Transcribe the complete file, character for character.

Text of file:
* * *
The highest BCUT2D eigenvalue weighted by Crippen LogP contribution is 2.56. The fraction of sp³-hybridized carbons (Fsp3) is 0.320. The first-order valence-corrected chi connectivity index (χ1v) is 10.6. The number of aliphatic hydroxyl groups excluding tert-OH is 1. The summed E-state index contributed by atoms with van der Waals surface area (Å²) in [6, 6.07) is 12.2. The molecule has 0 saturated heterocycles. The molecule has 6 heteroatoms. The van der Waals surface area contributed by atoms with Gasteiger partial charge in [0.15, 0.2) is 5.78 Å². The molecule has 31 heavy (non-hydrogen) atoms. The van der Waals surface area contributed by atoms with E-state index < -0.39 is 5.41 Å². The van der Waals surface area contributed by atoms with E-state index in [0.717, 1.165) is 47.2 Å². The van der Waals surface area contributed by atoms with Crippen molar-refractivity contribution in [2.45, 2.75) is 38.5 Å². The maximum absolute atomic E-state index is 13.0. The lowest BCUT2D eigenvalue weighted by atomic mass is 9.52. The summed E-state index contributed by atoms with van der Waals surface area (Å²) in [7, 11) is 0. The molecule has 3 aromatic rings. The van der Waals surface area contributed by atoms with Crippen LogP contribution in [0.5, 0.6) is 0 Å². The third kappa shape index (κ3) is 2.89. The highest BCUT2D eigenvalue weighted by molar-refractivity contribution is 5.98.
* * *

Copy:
The highest BCUT2D eigenvalue weighted by Crippen LogP contribution is 2.56. The fraction of sp³-hybridized carbons (Fsp3) is 0.320. The first-order valence-corrected chi connectivity index (χ1v) is 10.6. The number of aliphatic hydroxyl groups excluding tert-OH is 1. The summed E-state index contributed by atoms with van der Waals surface area (Å²) in [6, 6.07) is 12.2. The molecule has 0 saturated heterocycles. The molecule has 6 heteroatoms. The van der Waals surface area contributed by atoms with Gasteiger partial charge in [0.15, 0.2) is 5.78 Å². The molecule has 31 heavy (non-hydrogen) atoms. The van der Waals surface area contributed by atoms with E-state index < -0.39 is 5.41 Å². The van der Waals surface area contributed by atoms with E-state index in [0.717, 1.165) is 47.2 Å². The van der Waals surface area contributed by atoms with Crippen molar-refractivity contribution in [2.45, 2.75) is 38.5 Å². The maximum absolute atomic E-state index is 13.0. The lowest BCUT2D eigenvalue weighted by atomic mass is 9.52. The summed E-state index contributed by atoms with van der Waals surface area (Å²) in [7, 11) is 0. The molecule has 3 aromatic rings. The van der Waals surface area contributed by atoms with Crippen LogP contribution in [0.5, 0.6) is 0 Å². The third kappa shape index (κ3) is 2.89. The highest BCUT2D eigenvalue weighted by molar-refractivity contribution is 5.98.